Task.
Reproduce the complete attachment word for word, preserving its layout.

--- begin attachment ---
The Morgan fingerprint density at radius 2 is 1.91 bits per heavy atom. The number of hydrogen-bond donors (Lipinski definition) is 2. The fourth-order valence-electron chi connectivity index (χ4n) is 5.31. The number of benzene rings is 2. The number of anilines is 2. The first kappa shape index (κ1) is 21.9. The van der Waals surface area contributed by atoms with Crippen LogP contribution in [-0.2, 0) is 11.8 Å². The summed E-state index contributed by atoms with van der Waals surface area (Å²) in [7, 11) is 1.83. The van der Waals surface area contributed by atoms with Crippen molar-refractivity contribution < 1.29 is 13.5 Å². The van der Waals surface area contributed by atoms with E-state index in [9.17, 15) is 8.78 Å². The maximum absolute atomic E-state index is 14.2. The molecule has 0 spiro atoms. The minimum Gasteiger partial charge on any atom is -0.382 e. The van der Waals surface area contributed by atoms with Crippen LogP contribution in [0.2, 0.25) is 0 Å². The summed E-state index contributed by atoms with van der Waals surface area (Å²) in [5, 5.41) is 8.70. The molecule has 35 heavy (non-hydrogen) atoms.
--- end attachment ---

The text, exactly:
The Morgan fingerprint density at radius 2 is 1.91 bits per heavy atom. The number of hydrogen-bond donors (Lipinski definition) is 2. The fourth-order valence-electron chi connectivity index (χ4n) is 5.31. The number of benzene rings is 2. The number of anilines is 2. The first kappa shape index (κ1) is 21.9. The van der Waals surface area contributed by atoms with Crippen LogP contribution in [-0.2, 0) is 11.8 Å². The summed E-state index contributed by atoms with van der Waals surface area (Å²) in [7, 11) is 1.83. The van der Waals surface area contributed by atoms with Crippen molar-refractivity contribution < 1.29 is 13.5 Å². The van der Waals surface area contributed by atoms with E-state index in [9.17, 15) is 8.78 Å². The maximum absolute atomic E-state index is 14.2. The molecule has 0 spiro atoms. The minimum Gasteiger partial charge on any atom is -0.382 e. The van der Waals surface area contributed by atoms with Crippen LogP contribution in [0.2, 0.25) is 0 Å². The summed E-state index contributed by atoms with van der Waals surface area (Å²) in [5, 5.41) is 8.70. The molecule has 35 heavy (non-hydrogen) atoms.